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The Voyage of Francois Pyrard of Laval to the East Indies, the Maldives, the Moluccas and Brazil
Francois Pyrard de Laval
translated into English in 1887 from the third French edition of 1619 by Albert Gray assisted by H.C.P. Bell

Vol.1 Chapter 15

Orders of the people - of the nobility, the great offices and dignities, and their rank.

As for the orders and distinctions of the whole people, according to their condition and quality, be it remarked there are four sorts of persons. In the first are understood to be the king, called 'raskan' (or 'rasgefanu'), the queen, called 'rani kilegefanu', and those who are of his race and of the lineage of former kings; princes, called 'kalafanu' (footnote 1887: The sultan of Pyrard's time is still known by this title, specially applied), princesses, 'kamanafanu', and great lords. (Footnote 1887: Rani kilegefanu would seem to be the title of a reigning queen or princess regent, as of the queen Amina (1754). The sultan's wives are called 'rasgefanu anbikabalun')

The second is the order of dignities, offices, and rank granted by the king, in which precedence is likewise carefully observed. The third is the nobility; the fourth, the common people.

The Nobility
I will begin with the third, that being the rank conferred by birth, and separating its possessors from the common people. Dignities and offices are casualties independent of this rank. There are a great number of nobles here and there throughout the islands. Such as are not nobles dare not sit with them, nor even in the presence of a nobleman so long as he is standing; and should they see one how far off soever coming behind them, they must needs wait and let him pass before them. So, if one has a cloth or anything else thrown over his shoulder, he takes it down.

Noble women, though married to men of inferior condition, lose not their rank: even the children the issue of such marriages are noble by virtue of the mother's estate, even were the father of the lowest order. So women of low quality married to nobles are not ennobled by their husbands, but retain their former rank; everyone keeps his own place, and there is no confusion on this subject.

But besides the nobility by birth, the king ennobles whom he will. When that happens, the king, besides a grant of letters patent, sends one of his officers, specially appointed for this duty, to make publication thereof throughout the island to the sound of a kind of bell, which is a plate of metal struck with a hammer.

The Dignitaries
As for the dignities, hear which are the principal, and the rank of them. After the king come the princes of his blood, and such as are descended from other kings, his predecessors; these, though of a different line, are all held in honour and respect. Next, the great officers of the realm, to wit, the 'Kilege', whom we might call the king's lieutenant-general, because, next to the king, and in his absence, he is the most powerful in the government of the state, and without his authority nothing is done. So, if the king wills to do, observe, or execute anything, he is the first to be deputed and to receive his commands. There is next to him another of great authority, called the 'Faruna' or 'Fashina'; then a 'Handeygiri', whose office is to be ever by the king, and to counsel him on all occasions and in all matters.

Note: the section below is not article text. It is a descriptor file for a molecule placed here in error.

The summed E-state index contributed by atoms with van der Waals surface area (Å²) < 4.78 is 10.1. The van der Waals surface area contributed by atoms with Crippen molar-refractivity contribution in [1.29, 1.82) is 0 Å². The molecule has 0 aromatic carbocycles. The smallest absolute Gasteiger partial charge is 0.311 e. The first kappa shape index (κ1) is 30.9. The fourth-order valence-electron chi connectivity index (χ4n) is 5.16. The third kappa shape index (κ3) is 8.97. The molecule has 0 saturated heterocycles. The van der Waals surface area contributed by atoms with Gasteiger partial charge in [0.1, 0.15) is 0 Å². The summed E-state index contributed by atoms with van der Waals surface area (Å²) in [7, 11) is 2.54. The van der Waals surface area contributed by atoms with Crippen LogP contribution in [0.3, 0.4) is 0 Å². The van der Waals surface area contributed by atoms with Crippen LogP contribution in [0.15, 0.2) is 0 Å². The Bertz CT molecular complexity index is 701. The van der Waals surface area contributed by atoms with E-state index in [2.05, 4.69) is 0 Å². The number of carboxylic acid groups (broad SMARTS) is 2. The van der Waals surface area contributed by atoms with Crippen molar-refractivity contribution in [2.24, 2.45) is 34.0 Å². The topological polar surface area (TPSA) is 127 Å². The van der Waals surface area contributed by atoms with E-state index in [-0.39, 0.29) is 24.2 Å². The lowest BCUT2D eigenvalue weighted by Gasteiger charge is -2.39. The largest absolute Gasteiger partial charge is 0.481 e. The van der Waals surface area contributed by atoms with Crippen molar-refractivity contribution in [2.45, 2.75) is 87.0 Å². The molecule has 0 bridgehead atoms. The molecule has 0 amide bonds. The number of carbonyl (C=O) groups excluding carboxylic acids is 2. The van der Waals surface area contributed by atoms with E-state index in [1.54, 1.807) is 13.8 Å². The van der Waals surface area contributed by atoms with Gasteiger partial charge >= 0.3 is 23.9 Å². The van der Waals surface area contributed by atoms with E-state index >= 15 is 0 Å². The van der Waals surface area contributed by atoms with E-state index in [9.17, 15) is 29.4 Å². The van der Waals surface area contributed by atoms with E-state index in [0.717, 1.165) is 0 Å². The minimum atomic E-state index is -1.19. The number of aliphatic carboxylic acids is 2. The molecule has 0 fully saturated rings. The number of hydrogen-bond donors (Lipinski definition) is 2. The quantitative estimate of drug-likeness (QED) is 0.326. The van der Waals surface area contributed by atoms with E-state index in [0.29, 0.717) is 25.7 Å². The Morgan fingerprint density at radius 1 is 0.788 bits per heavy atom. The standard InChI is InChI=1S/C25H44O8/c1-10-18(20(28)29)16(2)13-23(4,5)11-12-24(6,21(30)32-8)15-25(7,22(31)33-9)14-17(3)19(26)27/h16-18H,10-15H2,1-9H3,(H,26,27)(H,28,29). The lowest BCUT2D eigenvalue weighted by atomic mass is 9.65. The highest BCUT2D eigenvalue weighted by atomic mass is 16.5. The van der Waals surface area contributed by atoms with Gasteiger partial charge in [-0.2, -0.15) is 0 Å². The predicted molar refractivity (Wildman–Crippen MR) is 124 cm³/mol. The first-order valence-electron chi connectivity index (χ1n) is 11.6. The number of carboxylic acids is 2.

Next, be that has charge of the marine, called the 'Velaanaa', as we should say the admiral: I have said something of him above. He it is who keeps watch over all ships which arrive, and what merchandise they carry, having the care of lodging strangers, and representing their wants; in general, he has an eye to all that concerns the shipping, and what comes by the sea. He is wont to board ships as they arrive, even the smallest barques, to take their rudders and have them borne to the king's house, for fear they should depart without leave.

Under him are two sergeants, called 'Miru baharu', who keep watch over ships arriving, and render him an account of them, and otherwise carry out his orders and those of the king among the country people. These sergeants are known by reason that they carry in their hand a thick baton of Bengal cane, which others than they durst not bear.

There is also a general over all the militia, called the Dhoshimeyna, who has a lieutenant, called the Hakuru. Besides these, there is the Chancellor, called 'Maafaiy', who applies to all letters the king's seal, which is nothing but his name in Arabic, graven in silver, dipped in ink, and pressed upon the paper.